Heritage campaigners outlined a $55 million plan to restore ChristChurch Cathedral after thousands of protesters took to the streets to save the Anglican Church at the weekend.
It was also revealed that Earthquake Recovery Minister Gerry Brownlee has given campaign leaders access to the crippled building and a chance to produce an alternative option for its fate.
A protest rally of more than 2000 people marched to the central city cordon at Worcester Boulevard on Saturday, calling on the Anglican Church to immediately halt demolition work on the cathedral. Past and present civic leaders, MPs and other high-profile Christchurch residents took part, and former MP and rally organiser Jim Anderton said 100 engineers had confirmed the cathedral could be saved.
The rally came on the same day an opinion poll, commissioned by The Press, showed that the fate of the Anglican Cathedral had divided the region, with 54% of those polled favouring demolition and 42% calling for it to be saved.
Following the protest, an American expert delivered a "cost-effective" restoration option for the heritage building and its spire.
Marcus Brandt, who has been restoring historic structures for 30 years, said the cathedral was the most controversial heritage project he had ever worked on.
"Anywhere in the world this would be a no-brainer. It wouldn't be in the news headlines because it would just be restored," he said.
Brandt told a 50-strong crowd at the Court Theatre yesterday of his restoration design, "The People's Steeple".
In his plans, an "earthquake-resistant timber spire" the same size and shape as the original, would be erected in three sections like an extending telescope. The spire would be hoisted into place by thousands of Cantabrians and would be "therapeutic" for the city.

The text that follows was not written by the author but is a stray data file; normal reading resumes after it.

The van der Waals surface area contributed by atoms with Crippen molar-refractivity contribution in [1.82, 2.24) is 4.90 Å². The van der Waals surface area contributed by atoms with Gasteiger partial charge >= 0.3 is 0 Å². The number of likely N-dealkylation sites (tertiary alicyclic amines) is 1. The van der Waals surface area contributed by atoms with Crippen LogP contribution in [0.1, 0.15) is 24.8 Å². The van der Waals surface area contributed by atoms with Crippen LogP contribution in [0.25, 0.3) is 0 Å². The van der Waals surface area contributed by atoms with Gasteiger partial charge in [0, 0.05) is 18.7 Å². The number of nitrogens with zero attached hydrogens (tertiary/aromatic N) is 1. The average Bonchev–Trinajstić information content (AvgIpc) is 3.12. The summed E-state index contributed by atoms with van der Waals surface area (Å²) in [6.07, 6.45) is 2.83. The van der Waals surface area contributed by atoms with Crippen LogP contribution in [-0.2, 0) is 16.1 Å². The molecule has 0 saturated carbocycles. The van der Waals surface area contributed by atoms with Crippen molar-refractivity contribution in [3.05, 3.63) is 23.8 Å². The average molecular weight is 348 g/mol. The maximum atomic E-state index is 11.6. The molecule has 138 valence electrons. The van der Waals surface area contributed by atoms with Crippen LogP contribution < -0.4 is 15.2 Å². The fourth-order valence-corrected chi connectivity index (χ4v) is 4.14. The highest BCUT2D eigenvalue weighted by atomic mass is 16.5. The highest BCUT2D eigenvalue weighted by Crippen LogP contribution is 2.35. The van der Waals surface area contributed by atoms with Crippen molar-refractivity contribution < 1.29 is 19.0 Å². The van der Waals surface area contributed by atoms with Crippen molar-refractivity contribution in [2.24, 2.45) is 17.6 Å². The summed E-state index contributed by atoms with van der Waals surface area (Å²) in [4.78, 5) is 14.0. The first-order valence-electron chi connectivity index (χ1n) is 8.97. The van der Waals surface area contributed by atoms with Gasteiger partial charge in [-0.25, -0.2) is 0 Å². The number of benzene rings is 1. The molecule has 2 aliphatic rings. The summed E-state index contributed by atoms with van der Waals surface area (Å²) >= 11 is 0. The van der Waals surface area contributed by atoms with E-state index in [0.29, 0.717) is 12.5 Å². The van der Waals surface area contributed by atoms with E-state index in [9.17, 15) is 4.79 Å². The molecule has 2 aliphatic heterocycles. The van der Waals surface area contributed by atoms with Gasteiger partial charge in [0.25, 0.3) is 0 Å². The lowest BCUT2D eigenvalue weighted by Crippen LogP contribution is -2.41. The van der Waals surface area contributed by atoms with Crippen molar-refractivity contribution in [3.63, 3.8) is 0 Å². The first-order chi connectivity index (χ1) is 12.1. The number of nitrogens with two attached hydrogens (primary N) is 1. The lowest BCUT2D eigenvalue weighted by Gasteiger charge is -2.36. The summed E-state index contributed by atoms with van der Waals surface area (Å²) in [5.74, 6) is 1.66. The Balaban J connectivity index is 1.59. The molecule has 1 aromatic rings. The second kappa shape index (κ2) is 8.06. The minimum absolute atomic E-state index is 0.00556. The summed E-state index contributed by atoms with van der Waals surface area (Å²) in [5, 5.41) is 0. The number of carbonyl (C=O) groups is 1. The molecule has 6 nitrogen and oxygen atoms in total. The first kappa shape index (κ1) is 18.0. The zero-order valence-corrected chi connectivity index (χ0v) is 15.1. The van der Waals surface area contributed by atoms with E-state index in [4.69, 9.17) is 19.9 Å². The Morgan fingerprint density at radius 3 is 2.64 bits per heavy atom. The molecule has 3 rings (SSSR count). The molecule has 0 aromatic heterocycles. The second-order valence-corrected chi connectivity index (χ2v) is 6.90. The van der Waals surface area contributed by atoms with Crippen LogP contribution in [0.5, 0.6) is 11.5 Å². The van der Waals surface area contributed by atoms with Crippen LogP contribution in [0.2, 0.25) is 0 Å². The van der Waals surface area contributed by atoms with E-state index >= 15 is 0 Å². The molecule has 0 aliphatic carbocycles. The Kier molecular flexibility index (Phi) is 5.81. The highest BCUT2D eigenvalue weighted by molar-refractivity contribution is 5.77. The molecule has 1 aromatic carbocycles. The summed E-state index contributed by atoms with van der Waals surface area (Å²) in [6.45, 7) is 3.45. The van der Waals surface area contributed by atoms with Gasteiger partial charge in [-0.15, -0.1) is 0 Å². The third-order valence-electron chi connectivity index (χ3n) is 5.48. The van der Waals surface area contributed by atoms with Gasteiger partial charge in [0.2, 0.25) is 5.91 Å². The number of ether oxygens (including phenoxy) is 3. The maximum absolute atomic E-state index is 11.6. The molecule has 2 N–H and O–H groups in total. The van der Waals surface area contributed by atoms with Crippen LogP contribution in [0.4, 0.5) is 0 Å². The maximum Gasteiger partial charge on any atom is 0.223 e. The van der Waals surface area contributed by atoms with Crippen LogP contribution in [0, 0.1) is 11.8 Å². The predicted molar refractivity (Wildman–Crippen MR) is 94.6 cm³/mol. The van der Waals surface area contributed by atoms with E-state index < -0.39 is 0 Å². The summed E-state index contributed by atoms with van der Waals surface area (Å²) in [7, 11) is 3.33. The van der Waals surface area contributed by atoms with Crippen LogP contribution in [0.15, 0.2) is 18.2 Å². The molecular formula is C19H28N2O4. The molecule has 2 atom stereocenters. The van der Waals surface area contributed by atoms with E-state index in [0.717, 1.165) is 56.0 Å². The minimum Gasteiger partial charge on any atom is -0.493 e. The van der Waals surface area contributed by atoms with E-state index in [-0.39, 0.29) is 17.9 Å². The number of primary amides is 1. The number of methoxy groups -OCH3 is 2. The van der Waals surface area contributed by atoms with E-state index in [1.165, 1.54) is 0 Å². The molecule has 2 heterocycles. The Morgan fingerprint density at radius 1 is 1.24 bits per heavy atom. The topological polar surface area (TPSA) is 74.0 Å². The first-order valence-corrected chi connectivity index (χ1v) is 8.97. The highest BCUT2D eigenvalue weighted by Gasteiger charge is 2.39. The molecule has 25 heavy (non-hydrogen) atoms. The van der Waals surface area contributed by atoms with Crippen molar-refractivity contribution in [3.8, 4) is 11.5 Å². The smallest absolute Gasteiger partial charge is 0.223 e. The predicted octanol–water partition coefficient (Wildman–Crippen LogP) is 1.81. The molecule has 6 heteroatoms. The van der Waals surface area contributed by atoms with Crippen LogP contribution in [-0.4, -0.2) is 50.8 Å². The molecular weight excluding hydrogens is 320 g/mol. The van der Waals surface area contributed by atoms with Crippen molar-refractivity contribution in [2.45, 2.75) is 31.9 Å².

He also offered restoration plans for the "wounded", but not shattered, cathedral. By shoring it up from the outside and slowly securing and tightening the stones from the bottom up, he believed the building could be restored to its former glory without anyone having to go inside.
He estimated the project would cost up to $55m and said it could be completed "with the bells ringing" by 2014, the third anniversary of the earthquake.
After Brandt's speech, Anderton announced that Brownlee had invited him to inspect the Cathedral with his core advisers.
Anderton, a member of the Great Christchurch Buildings Trust, said the "unsolicited offer" came late last week and would give the group a chance to "come forward with an alternative option" for the Cathedral's fate.
He thanked Brownlee for his "willingness to hear other viewpoints" and he hoped the Anglican Church would follow suit. The inspection was likely to take place this week, he said.